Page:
Investors should sell bearish VeriSign Inc. options because the share price of the biggest operator of computers that direct Internet traffic is supported by its stock buyback program, JPMorgan Chase & Co. said.
Equity derivatives strategists Amyn Bharwani, Marko Kolanovic and Adam Rudd recommended selling VeriSign’s $30 put options expiring in December. The stock rose 2.5 percent to $32.57 at 4 p.m. in New York. Selling a put is a bet that the stock will remain above the strike price, allowing the seller to keep the premium paid.
JPMorgan analyst Sterling Auty rates VeriSign “overweight” and says the risk of a decline in the shares is limited by the company’s share repurchase program, the New York-based strategists wrote in a report yesterday. VeriSign has an authorization to buy back $1.5 billion of its own stock after repurchasing 8.1 million shares for $227 million in the second quarter.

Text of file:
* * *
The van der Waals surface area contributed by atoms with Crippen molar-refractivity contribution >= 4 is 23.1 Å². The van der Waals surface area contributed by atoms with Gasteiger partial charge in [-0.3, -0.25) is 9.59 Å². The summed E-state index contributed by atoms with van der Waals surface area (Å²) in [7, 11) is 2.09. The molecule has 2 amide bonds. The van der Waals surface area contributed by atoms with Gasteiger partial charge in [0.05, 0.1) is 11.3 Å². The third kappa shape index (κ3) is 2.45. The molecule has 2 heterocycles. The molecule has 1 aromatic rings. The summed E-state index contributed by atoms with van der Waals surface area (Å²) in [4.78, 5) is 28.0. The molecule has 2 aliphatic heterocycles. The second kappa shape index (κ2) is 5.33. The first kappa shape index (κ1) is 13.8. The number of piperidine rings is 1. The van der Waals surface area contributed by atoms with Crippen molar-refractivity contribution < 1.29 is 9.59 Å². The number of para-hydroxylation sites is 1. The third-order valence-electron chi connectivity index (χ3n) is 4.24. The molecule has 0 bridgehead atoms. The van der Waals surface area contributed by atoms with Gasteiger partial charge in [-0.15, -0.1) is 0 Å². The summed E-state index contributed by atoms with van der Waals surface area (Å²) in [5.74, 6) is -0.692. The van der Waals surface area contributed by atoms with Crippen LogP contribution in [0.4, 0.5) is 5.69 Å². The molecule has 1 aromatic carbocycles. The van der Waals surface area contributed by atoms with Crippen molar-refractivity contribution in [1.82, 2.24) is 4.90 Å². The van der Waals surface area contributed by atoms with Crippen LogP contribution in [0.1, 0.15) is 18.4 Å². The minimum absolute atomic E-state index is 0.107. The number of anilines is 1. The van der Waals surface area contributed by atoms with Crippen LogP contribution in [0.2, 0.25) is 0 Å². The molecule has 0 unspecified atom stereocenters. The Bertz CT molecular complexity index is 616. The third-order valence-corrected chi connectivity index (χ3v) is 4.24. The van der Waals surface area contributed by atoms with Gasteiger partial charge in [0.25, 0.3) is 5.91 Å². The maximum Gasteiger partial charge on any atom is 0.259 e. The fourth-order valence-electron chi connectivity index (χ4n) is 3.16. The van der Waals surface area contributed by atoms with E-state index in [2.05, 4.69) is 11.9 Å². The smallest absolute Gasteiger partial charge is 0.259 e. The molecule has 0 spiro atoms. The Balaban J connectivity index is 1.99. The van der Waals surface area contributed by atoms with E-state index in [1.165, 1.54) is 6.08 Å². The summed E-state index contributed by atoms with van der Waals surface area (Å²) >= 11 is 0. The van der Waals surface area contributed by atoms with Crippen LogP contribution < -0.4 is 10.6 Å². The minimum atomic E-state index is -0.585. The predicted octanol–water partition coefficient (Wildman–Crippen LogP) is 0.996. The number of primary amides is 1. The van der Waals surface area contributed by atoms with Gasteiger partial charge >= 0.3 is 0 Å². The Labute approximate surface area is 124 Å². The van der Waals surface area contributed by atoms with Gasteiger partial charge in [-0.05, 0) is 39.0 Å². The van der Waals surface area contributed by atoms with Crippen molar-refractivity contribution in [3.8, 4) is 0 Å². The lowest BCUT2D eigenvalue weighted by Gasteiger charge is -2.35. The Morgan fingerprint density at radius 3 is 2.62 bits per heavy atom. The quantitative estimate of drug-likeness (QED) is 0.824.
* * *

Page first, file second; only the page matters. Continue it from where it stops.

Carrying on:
“Share repurchase remains front and center,” Auty wrote in a note to investors on Sept. 28. “We like the strategy as it makes us feel like the downside is somewhat protected by a large buyer (Verisign) while leaving the potential for a lot of upside to our target as things continue to get better from a growth and margin standpoint.”
The company has about $3 billion in cash, according to JPMorgan, after selling a dozen of its “non-core” businesses since November 2007, including its website authentication-services unit to Symantec Corp. for $1.28 billion in cash in May.
VeriSign, based in Mountain View, California, has advanced 34 percent this year, compared with a 0.3 percent gain in the Standard & Poor’s 500 Information Technology Index.